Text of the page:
We assume that some people in our lives will always be there for us, that they will never leave. Rabbi Miller filled up so much space. His fabulous laughter. His warmth and desire to really know people. His voice, which got louder as his hearing diminished. How could such a vibrant soul not be there always, like a beacon, a warm source of goodness?
But, of course, this feeling that someone will never leave is selfish – and wrong. There are no guarantees. In fact, the only guarantee is that we are finite; we will all die.
Rabbi Miller and I spoke last on Wednesday. He was foggy and exhausted, yet he wanted to know how the 20th-anniversary celebration had gone. I described the event, and he kvelled. I told him that I had acknowledged how I had come into what had been his world for almost three decades and proceeded to change things: a lot. He shook his head. “Every rabbi has to be true to himself. I brought new ideas with me when I got to Beth Avodah. You did the same; it’s the only way it can be.” Such a gracious soul…
“Life is what happens to you while you are busy making other plans.” I didn’t realize that today I’d be dealing with the death of my mentor, my emeritus, my friend. I am so sad. And I am so grateful that our lives intersected. I will never forget his kindness, his wisdom, and his teachings. I pray that his memory shall always be a blessing.

Who Knows One

This is the run-up to Passover, which is, hold onto your seats, three weeks away. I can hear the strains of Dayenu wafting through the air right now.  Of all the Jewish holidays on the calendar, Passover holds the most memories. Sitting around the table, year after year, the cast of characters shifting, growing, contracting, growing again.

The seder has morphed for lots of us. In the old days, many of us had some old guy at the end of the table interminably mumbling in Hebrew as the guests around the table surreptitiously noshed or listlessly rolled their eyes,  overwhelmed by ennui. At the kid’s tables, there was a slow squirming right before the silverware percussion began. It was a dangerous scene, parents warning the kids to cease and desist, or else no afikomen prize…

Now the seder is a much hipper scene. This is reflected in the sheer number of hagadot on the market today. Everything from  A Passover Haggadah, prepared by the Central Conference of American Rabbis, to The Passover Haggadah: The Feast Of Freedom, prepared by the Rabbinical Assembly of the Conservative Movement, to A Night Of Questions, for The Reconstructionist Movement. There’s A Different Night: The Family Participation Haggadah , published by the Hartman Institute in Jerusalem, New American Haggadah, edited by Jonathan Safran Foer, and about 200 others, from hardcore ultra-Orthodox no mixing matzo with water, to Like An Orange on a Seder Plate: Our Lesbian Haggadah by Ruth Simpkins, to Ma Nishtana: A Gay, Lesbian, Bisexual, Transgender, Questioning, Ally Haggadah, to the Global Diversity Haggadah. I’m sure there are still old guys mumbling at the table, but more and more, there are seders that include Martin Luther King and Eli Weisel, seders where the music of Bob Marley and The Redemption Song, resonate beside Adir Hu and Who Knows One.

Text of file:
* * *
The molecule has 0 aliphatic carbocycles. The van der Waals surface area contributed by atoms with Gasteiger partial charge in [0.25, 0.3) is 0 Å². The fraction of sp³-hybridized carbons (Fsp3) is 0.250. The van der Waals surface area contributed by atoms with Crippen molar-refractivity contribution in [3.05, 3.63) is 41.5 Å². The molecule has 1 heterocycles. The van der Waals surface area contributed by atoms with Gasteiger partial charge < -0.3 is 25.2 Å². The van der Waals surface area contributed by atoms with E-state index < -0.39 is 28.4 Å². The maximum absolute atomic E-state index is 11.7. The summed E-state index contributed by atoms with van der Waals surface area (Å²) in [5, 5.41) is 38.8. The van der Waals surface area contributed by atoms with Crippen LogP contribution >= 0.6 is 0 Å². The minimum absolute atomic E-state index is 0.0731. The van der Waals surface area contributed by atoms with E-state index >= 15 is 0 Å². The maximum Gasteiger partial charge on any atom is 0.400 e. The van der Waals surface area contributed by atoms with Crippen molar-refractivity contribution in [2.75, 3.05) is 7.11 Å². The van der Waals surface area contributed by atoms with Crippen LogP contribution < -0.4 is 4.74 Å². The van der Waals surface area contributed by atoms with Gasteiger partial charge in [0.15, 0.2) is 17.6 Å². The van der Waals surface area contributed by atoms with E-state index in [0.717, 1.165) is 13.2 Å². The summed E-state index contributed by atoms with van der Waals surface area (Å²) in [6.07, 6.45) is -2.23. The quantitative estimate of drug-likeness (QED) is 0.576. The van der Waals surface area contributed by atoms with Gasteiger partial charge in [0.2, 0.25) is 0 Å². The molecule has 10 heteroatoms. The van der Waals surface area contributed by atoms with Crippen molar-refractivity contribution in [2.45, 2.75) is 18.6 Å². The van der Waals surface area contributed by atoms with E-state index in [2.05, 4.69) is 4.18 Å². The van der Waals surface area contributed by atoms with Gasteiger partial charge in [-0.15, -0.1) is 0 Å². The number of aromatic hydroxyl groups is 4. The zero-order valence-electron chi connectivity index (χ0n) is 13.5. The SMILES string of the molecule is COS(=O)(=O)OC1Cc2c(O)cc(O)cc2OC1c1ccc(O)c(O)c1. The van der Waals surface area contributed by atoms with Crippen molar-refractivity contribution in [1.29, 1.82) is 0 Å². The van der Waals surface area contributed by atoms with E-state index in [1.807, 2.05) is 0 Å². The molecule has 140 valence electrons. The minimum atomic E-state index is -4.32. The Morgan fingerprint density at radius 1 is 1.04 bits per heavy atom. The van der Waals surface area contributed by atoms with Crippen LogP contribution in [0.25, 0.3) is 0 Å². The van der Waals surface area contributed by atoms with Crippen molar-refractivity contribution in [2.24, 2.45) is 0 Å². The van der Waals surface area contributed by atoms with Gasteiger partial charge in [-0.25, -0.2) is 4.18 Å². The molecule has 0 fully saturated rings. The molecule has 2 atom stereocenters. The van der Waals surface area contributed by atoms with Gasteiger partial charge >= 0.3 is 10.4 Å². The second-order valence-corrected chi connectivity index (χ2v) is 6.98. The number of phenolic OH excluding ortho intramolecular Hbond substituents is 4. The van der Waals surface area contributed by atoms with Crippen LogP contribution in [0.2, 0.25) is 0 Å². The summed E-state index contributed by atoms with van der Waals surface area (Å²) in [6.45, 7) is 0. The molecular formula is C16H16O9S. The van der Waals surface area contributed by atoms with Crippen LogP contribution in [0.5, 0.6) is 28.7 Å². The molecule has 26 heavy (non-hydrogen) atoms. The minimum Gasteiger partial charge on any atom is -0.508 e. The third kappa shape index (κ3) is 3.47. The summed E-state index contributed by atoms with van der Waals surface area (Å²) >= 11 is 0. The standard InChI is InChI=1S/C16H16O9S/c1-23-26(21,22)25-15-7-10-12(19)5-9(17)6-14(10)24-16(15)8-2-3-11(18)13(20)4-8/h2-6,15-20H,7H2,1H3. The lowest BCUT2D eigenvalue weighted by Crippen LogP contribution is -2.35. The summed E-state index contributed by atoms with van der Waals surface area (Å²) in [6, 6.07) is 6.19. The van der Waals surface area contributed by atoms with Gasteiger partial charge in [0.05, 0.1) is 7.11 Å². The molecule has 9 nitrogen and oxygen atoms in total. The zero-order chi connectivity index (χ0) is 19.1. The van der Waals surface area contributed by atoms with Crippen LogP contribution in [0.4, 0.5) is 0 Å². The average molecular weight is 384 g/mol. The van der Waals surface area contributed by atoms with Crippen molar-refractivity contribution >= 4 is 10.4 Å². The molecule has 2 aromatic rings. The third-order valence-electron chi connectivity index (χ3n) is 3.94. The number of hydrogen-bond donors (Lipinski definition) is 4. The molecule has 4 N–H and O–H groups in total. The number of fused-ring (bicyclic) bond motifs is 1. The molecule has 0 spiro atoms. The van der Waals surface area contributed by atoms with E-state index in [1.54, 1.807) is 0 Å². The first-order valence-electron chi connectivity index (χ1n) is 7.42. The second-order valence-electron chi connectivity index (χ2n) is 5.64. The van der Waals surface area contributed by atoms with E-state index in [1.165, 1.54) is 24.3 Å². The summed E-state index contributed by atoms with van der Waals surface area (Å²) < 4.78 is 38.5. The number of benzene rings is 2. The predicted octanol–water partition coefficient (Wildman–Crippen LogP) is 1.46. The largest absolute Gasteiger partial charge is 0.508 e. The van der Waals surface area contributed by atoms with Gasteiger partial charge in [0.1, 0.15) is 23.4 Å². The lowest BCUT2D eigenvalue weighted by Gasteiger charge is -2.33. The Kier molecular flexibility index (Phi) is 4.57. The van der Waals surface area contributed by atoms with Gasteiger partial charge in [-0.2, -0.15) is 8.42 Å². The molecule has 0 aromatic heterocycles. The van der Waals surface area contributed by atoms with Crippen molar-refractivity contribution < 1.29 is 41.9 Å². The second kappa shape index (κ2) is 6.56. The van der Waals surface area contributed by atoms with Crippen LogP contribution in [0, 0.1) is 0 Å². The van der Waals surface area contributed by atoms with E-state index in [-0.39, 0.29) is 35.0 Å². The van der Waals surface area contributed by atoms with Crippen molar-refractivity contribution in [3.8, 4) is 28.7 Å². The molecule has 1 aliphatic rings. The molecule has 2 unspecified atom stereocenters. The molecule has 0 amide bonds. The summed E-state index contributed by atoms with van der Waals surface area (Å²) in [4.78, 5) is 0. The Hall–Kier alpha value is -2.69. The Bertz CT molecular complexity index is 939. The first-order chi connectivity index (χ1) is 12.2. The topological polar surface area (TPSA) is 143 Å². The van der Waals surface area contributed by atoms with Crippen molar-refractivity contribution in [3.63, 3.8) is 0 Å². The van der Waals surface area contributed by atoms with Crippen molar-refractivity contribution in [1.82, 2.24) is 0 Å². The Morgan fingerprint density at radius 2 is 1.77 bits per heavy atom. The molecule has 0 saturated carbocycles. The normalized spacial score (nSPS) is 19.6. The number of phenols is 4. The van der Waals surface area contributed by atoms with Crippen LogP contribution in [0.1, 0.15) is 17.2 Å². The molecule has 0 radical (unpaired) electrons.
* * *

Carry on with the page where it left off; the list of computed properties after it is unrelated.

The Sixties was a turning point for seder tables around America. Somehow Jews began to realize that the words in the Haggadah, the true meaning and substance of the text, was about change and liberation and the end of subjugation.  We are a strange nation that moves to the beat of a different drummer. Maybe it has something to do with the Passover story; maybe it didn’t even happen. But I think most Jews believe something may have happened. Surely this has something to do with the fact that Jews the world over, frequently of imperfect faith, have gathered sometimes awkwardly and even resentfully around Seder tables annually and retold their ancient narrative. They have sung and talked about an almost broken people who were remembered and redeemed … for a unique role and an existential mission. They all told a similar story of hope, obligation, and gratitude, expounding upon (but not changing) the universal format of Pesach, Matzo, and Marror, no matter how wonderful or horrible things were, regardless of their legitimate doubts.

The scary thing about change is that you can never know what the next stage is in the metamorphic process. We know about caterpillars and butterflies, about tadpoles and frogs. But we humans are an utterly unpredictable species. Once we acknowledge that we need to change with the times, where, as Tevye once asked, does it stop?

This is a continuation of the Judaism 2.0 trope. What was once the answer no longer works. We are challenged to make our Judaism a relevant part of our lives, not culinary nostalgia for a bowl of matzah ball soup, then business as usual. The seder must be a place where good food is accompanied by good conversation and relevant controversies. Otherwise, the ride is over, and Judaism becomes an atavistic footnote, as quaint and “odd” as Amish in buggies. Make it real!

Shabbat Shalom,


PS This Saturday night is my 20th anniversary with Temple Beth Avodah. Twenty years?? It has been a ride of a lifetime, and the good news is there is still more to come! I am so grateful for this moment in time. I will put my remarks up online. In the meantime, Shabbat Shalom – and thank you.